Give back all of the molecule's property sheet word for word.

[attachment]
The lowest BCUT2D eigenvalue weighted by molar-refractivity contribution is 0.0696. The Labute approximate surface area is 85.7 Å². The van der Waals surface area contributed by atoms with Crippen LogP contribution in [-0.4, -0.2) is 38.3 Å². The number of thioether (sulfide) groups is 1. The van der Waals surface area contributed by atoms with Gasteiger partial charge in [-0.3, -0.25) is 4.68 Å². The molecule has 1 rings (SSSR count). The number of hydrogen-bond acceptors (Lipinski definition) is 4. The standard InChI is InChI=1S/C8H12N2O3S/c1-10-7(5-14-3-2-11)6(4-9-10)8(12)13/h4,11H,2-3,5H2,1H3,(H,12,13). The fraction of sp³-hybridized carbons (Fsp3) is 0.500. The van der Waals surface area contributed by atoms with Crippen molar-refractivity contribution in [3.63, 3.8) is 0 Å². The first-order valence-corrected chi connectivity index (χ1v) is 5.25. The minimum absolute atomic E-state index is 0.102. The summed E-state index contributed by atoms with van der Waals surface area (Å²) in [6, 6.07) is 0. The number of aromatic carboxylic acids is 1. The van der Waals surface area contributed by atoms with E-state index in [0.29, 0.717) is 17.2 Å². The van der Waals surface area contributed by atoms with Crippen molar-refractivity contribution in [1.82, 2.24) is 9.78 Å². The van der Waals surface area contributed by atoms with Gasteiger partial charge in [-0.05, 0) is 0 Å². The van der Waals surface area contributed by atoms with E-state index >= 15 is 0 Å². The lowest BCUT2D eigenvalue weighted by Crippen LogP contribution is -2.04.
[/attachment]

The lowest BCUT2D eigenvalue weighted by molar-refractivity contribution is 0.0696. The Labute approximate surface area is 85.7 Å². The van der Waals surface area contributed by atoms with Crippen LogP contribution in [-0.4, -0.2) is 38.3 Å². The number of thioether (sulfide) groups is 1. The van der Waals surface area contributed by atoms with Gasteiger partial charge in [-0.3, -0.25) is 4.68 Å². The molecule has 1 rings (SSSR count). The number of hydrogen-bond acceptors (Lipinski definition) is 4. The standard InChI is InChI=1S/C8H12N2O3S/c1-10-7(5-14-3-2-11)6(4-9-10)8(12)13/h4,11H,2-3,5H2,1H3,(H,12,13). The fraction of sp³-hybridized carbons (Fsp3) is 0.500. The van der Waals surface area contributed by atoms with Crippen molar-refractivity contribution in [3.63, 3.8) is 0 Å². The first-order valence-corrected chi connectivity index (χ1v) is 5.25. The minimum absolute atomic E-state index is 0.102. The summed E-state index contributed by atoms with van der Waals surface area (Å²) in [6, 6.07) is 0. The number of aromatic carboxylic acids is 1. The van der Waals surface area contributed by atoms with E-state index in [0.29, 0.717) is 17.2 Å². The van der Waals surface area contributed by atoms with Crippen molar-refractivity contribution in [1.82, 2.24) is 9.78 Å². The van der Waals surface area contributed by atoms with Gasteiger partial charge in [-0.05, 0) is 0 Å². The van der Waals surface area contributed by atoms with E-state index >= 15 is 0 Å². The lowest BCUT2D eigenvalue weighted by Crippen LogP contribution is -2.04.